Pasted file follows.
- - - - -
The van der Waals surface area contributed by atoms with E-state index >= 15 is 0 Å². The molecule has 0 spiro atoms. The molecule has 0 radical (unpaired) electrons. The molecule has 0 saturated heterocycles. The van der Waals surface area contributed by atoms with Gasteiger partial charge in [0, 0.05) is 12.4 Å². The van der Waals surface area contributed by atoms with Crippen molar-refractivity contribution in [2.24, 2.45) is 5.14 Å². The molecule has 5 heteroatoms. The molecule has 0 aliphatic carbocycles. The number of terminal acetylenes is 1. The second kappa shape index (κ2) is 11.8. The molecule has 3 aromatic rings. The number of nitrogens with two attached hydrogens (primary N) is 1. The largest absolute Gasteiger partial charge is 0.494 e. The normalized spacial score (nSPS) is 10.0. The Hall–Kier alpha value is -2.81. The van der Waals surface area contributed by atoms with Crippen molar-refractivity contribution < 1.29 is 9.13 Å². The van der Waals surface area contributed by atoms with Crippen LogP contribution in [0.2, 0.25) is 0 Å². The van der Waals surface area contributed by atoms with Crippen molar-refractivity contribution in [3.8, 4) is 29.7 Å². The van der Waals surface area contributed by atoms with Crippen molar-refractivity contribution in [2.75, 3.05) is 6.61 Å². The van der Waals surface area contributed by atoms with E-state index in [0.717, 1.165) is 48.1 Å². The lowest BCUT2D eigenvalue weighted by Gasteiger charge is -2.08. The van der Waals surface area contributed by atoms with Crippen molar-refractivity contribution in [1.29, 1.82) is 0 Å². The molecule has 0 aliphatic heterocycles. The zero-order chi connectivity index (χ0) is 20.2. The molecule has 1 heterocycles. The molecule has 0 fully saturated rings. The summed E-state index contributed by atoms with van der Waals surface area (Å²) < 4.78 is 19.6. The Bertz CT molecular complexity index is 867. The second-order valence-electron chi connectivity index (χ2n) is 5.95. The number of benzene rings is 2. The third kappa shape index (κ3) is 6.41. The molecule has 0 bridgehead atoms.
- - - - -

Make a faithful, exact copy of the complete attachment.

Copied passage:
The van der Waals surface area contributed by atoms with E-state index >= 15 is 0 Å². The molecule has 0 spiro atoms. The molecule has 0 radical (unpaired) electrons. The molecule has 0 saturated heterocycles. The van der Waals surface area contributed by atoms with Gasteiger partial charge in [0, 0.05) is 12.4 Å². The van der Waals surface area contributed by atoms with Crippen molar-refractivity contribution in [2.24, 2.45) is 5.14 Å². The molecule has 5 heteroatoms. The molecule has 0 aliphatic carbocycles. The number of terminal acetylenes is 1. The second kappa shape index (κ2) is 11.8. The molecule has 3 aromatic rings. The number of nitrogens with two attached hydrogens (primary N) is 1. The largest absolute Gasteiger partial charge is 0.494 e. The normalized spacial score (nSPS) is 10.0. The Hall–Kier alpha value is -2.81. The van der Waals surface area contributed by atoms with Crippen molar-refractivity contribution < 1.29 is 9.13 Å². The van der Waals surface area contributed by atoms with Crippen LogP contribution in [0.2, 0.25) is 0 Å². The van der Waals surface area contributed by atoms with Crippen molar-refractivity contribution in [3.8, 4) is 29.7 Å². The van der Waals surface area contributed by atoms with Crippen molar-refractivity contribution in [2.75, 3.05) is 6.61 Å². The van der Waals surface area contributed by atoms with E-state index in [0.717, 1.165) is 48.1 Å². The lowest BCUT2D eigenvalue weighted by Gasteiger charge is -2.08. The van der Waals surface area contributed by atoms with Crippen molar-refractivity contribution in [1.29, 1.82) is 0 Å². The molecule has 0 aliphatic heterocycles. The zero-order chi connectivity index (χ0) is 20.2. The molecule has 1 heterocycles. The molecule has 0 fully saturated rings. The summed E-state index contributed by atoms with van der Waals surface area (Å²) < 4.78 is 19.6. The Bertz CT molecular complexity index is 867. The second-order valence-electron chi connectivity index (χ2n) is 5.95. The number of benzene rings is 2. The third kappa shape index (κ3) is 6.41. The molecule has 0 bridgehead atoms.